He is getting to be an old guy (17 in a few months), and both of us can easily forget this.  In the last two weeks I think I only rode him once.  None of my winter rides have been hard, but I do need to ensure that I get more frequent, non-demanding rides in so that he can keep feeling good.  That seems to be what works best.

So today we spent a long time walking around, backing up, and doing some whirly-gigs.  When I thought he was as warmed up as he could be from walking, we moved into the trot.  It was not an energetic trot.  We spent most of the time working on our transitions in and out of the gait.  I didn't let him trot for too long, and I let him pick the pace.  I was happy that a few times he moved out a little bit more.

The transition work was really good.  Most of the time when we were moving from the walk up to the trot I could just open my legs a little bit and gather some energy into my thighs and butt.  It is hard to explain.  It felt almost like flexing my muscles, but I was also somewhat loose at the same time.  Only twice did I have to close my legs to encourage him to move out.  Every other time he gracefully moved into an easy trot when I would shift my weight and open my legs.  It was quite cool.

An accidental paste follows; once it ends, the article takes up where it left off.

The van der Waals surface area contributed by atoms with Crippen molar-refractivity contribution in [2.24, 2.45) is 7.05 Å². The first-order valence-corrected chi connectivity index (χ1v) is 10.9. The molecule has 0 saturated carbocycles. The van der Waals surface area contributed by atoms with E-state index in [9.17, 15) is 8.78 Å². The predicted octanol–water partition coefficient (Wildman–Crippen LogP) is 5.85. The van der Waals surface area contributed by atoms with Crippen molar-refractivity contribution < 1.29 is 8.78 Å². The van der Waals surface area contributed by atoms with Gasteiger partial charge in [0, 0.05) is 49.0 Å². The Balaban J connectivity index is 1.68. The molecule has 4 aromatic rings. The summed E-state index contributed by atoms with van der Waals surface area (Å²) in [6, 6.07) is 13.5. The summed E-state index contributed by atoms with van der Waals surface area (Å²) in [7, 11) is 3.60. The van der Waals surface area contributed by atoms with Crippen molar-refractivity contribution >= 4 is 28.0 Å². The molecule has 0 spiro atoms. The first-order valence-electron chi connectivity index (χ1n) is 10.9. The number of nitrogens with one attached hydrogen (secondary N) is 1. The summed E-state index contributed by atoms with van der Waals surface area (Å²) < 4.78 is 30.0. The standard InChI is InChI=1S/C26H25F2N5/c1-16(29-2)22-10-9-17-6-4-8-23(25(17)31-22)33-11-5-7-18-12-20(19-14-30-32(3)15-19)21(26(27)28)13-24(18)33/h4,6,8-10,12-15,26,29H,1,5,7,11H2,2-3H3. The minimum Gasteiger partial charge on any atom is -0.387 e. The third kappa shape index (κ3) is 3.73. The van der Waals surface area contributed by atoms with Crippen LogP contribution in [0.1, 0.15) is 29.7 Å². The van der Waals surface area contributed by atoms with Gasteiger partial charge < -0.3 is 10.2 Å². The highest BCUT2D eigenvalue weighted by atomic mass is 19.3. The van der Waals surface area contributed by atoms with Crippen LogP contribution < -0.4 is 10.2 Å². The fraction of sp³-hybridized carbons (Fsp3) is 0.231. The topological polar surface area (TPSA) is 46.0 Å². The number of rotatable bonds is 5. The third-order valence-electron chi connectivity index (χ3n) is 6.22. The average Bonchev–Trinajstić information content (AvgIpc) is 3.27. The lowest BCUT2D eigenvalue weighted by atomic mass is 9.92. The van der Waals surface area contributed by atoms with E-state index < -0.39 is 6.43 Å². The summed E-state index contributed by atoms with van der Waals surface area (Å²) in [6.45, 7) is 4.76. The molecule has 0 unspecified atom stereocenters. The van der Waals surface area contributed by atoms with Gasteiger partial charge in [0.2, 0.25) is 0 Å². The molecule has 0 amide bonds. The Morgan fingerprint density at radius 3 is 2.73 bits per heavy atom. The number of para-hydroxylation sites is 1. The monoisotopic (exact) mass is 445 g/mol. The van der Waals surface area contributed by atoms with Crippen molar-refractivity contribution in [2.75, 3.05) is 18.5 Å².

And that was about it for the ride.  We finished with a lot of stretching, and I rubbed down both of his hind legs.  He seemed to enjoy that.  When I put him back out into the pasture I thought he was moving better than when I brought him in, so that is something.  There is a chance of snow tomorrow so I will probably use that as an excuse to read, drink tea, and make a nice dinner, so Bear can get some rest.  But if I'm really lucky I'll get to ski.

Wednesday, January 25, 2012

Stand and Lope

Those are Bear's two favorite gaits.  It is funny as I tend to forget about the second one when we haven't been practicing it.  Like in the late fall after I had taken a tumble and we weren't riding is spaces that were great for practicing the lope.

And though I have not been riding a ton lately, since late December I've been doing a good job of working the lope into every ride.  In the beginning there were some difficulties.  In fact, on a couple occasions Bear's reaction to picking up the lope would make you think it was his least favorite gait.  Not so.  Once he gets into a little bit of shape, he can't not lope.